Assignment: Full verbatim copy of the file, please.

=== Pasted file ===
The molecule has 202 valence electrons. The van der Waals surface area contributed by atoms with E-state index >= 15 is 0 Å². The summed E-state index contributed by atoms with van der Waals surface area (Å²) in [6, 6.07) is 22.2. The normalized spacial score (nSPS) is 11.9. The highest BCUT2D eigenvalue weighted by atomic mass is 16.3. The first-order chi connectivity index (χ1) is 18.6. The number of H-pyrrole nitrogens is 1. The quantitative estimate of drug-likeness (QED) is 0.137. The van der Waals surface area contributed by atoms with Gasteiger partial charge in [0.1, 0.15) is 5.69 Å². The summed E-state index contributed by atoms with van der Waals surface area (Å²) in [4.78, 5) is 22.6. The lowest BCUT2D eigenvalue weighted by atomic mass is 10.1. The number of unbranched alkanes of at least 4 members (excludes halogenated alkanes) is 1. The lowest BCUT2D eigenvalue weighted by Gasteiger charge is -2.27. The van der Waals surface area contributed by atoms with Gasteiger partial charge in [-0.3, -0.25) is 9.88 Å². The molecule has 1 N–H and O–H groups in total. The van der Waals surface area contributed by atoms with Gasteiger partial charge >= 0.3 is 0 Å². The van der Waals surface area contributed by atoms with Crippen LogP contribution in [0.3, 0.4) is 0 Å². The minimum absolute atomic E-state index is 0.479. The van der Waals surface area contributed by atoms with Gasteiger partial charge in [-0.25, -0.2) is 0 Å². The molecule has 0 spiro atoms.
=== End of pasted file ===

The molecule has 202 valence electrons. The van der Waals surface area contributed by atoms with E-state index >= 15 is 0 Å². The summed E-state index contributed by atoms with van der Waals surface area (Å²) in [6, 6.07) is 22.2. The normalized spacial score (nSPS) is 11.9. The highest BCUT2D eigenvalue weighted by atomic mass is 16.3. The first-order chi connectivity index (χ1) is 18.6. The number of H-pyrrole nitrogens is 1. The quantitative estimate of drug-likeness (QED) is 0.137. The van der Waals surface area contributed by atoms with Gasteiger partial charge in [0.1, 0.15) is 5.69 Å². The summed E-state index contributed by atoms with van der Waals surface area (Å²) in [4.78, 5) is 22.6. The lowest BCUT2D eigenvalue weighted by atomic mass is 10.1. The number of unbranched alkanes of at least 4 members (excludes halogenated alkanes) is 1. The lowest BCUT2D eigenvalue weighted by Gasteiger charge is -2.27. The van der Waals surface area contributed by atoms with Gasteiger partial charge in [-0.3, -0.25) is 9.88 Å². The molecule has 1 N–H and O–H groups in total. The van der Waals surface area contributed by atoms with Gasteiger partial charge >= 0.3 is 0 Å². The van der Waals surface area contributed by atoms with Crippen LogP contribution in [0.3, 0.4) is 0 Å². The minimum absolute atomic E-state index is 0.479. The van der Waals surface area contributed by atoms with Gasteiger partial charge in [-0.25, -0.2) is 0 Å². The molecule has 0 spiro atoms.